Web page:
Akram Al-Makki, A Oussama Rifai, Lina Murad, Abdul R Zanabli, Anas Kayal, Khaldoun Soudan, Mazen Kherallah, Fahd Alsaghir, and Mohamed Sekkarie.
Before the development of acute hemodialysis, mortality rate of acute renal failure (ARF) approached 100% in World War II. Most of these kidney injuries were caused by crush injuries as described by Bywaters and Beall. The use of hemodialysis was first described in military services during the Korean War in 1950 for renal military casualties; this has led to a decline in mortality rate from around 90% to 53%.[2,3] Early intervention could prevent the occurrence of ARF, at least in military casualties. During disasters and War situations, the delivery of healthcare services including hemodialysis can be interrupted due to destruction of medical facilities and infrastructure, lack of healthcare personnel, shortage of equipment and supplies, and interruption of electricity and water. The conduction of hemodialysis can also be interrupted by technical or electrical issues such as electrical power blackouts.
The uprising demand for political change in Syria that started from March 2011 has marked the beginning of an ongoing Syrian political and humanitarian crisis. This conflict has led to a significant decline of living standards, loss of healthcare facilities, flight of medical personnel, severe shortage of medicines, lack of essential supplies and an increased risk of infectious diseases in the affected areas. According to the World Health Organization (WHO), the crisis context has compromised the provision of primary and secondary healthcare, the referral of injured patients, treatment of chronic diseases, disruption of maternal and child health services, vaccination and nutritional programs and that of communicable disease control.
Renal care and hemodialysis patients were not the exception. The complexity and the requirements of the hemodialysis procedure magnified the problem in delivering quality, effective and safe services. All or some components of renal care were inadequate or completely absent due to security issues, unavailability of supplies, interruption of water and electricity, absence of maintenance and support, and absence of equipment and essential materials. Accurate figures are lacking due to scarce and limited data from the area and most of the information is based on direct observation and rare reports.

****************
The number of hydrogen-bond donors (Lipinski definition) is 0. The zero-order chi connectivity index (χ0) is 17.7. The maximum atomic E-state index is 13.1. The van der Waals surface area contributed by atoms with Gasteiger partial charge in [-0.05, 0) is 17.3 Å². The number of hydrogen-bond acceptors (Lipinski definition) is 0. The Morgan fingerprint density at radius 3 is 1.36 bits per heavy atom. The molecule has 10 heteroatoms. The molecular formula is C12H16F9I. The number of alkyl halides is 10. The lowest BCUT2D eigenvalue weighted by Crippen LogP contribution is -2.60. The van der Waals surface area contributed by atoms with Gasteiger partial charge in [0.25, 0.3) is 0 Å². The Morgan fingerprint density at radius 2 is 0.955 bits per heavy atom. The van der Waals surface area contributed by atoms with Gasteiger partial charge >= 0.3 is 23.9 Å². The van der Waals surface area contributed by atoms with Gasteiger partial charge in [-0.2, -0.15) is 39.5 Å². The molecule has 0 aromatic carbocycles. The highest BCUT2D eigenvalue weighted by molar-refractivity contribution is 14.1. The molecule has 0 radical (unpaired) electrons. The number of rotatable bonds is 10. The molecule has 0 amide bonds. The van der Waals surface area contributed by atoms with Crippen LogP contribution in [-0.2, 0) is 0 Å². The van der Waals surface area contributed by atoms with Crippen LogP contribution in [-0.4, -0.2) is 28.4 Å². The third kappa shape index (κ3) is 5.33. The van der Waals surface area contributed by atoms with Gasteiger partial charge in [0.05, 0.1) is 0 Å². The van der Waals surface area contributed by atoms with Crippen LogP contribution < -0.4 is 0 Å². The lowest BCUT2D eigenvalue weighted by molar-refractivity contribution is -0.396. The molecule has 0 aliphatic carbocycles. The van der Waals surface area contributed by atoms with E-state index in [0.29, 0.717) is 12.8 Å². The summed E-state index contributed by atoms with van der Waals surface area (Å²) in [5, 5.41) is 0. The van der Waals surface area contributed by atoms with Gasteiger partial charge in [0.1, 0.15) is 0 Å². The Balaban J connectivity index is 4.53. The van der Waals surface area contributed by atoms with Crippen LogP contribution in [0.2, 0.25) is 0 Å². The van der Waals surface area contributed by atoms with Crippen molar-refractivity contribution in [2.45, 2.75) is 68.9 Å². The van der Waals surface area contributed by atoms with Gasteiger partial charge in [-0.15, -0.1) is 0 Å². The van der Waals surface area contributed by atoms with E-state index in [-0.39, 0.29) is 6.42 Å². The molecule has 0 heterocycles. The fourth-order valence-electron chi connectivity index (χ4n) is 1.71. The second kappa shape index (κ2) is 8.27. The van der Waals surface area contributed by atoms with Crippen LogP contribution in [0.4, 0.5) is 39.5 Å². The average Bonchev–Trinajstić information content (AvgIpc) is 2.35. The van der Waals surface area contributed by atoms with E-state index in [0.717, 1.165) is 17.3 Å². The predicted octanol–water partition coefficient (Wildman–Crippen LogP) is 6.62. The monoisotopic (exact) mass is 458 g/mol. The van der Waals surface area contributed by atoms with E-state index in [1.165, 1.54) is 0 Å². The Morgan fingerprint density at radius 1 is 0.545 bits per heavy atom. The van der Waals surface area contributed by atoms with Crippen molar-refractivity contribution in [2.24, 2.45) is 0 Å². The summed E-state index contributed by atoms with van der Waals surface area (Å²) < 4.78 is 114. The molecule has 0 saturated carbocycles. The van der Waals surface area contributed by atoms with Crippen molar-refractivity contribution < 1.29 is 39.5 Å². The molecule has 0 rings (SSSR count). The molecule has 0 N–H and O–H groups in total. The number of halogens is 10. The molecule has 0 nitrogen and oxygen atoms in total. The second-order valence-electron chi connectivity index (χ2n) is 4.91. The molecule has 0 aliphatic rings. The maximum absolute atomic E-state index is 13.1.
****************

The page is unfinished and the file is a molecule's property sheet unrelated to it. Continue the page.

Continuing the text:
Many medical relief efforts were organized by non-governmental organizations (NGOs), including the Syrian American Medical Society (SAMS), to provide medical and psychological support to the internally displaced people, people in conflict-affected areas and Syrian refugees in surrounding countries. Among the different medical missions of Syria, SAMS was the mission of the Syrian American Nephrologists to refugee camps and Northern Syria with the objective of providing a preliminary assessment of the care delivery status of renal patients. Their direct observation revealed that the care of dialysis patients was severely compromised due to lack of access to dialysis units, electricity outage, lack of medications and equipment, destruction of healthcare facilities and shortage of medical care providers. The majority of dialysis facilities had no supervising nephrologists; some of the provinces lacked the existence of any nephrologist. The majority of ARF was caused by crush injuries and rhabdomyolysis (54%) followed by gunshot injury (35%) per the observation of one of SAMS physicians who visited northern Syria. Mortality figures were not available due to destruction of information system and lack of any data collection, many deaths occurred in fields due to massive hemorrhage, crush injuries and the lack of appropriate resuscitation. Victims who survived the initial shock have developed ARF-acute kidney injury (AKI) and most of them died because of complications of ARF-AKI since renal replacement therapy (RRT) was not available. Some renal transplant patients had rejection and ended up on dialysis because of inability to find or afford anti-rejection medications.
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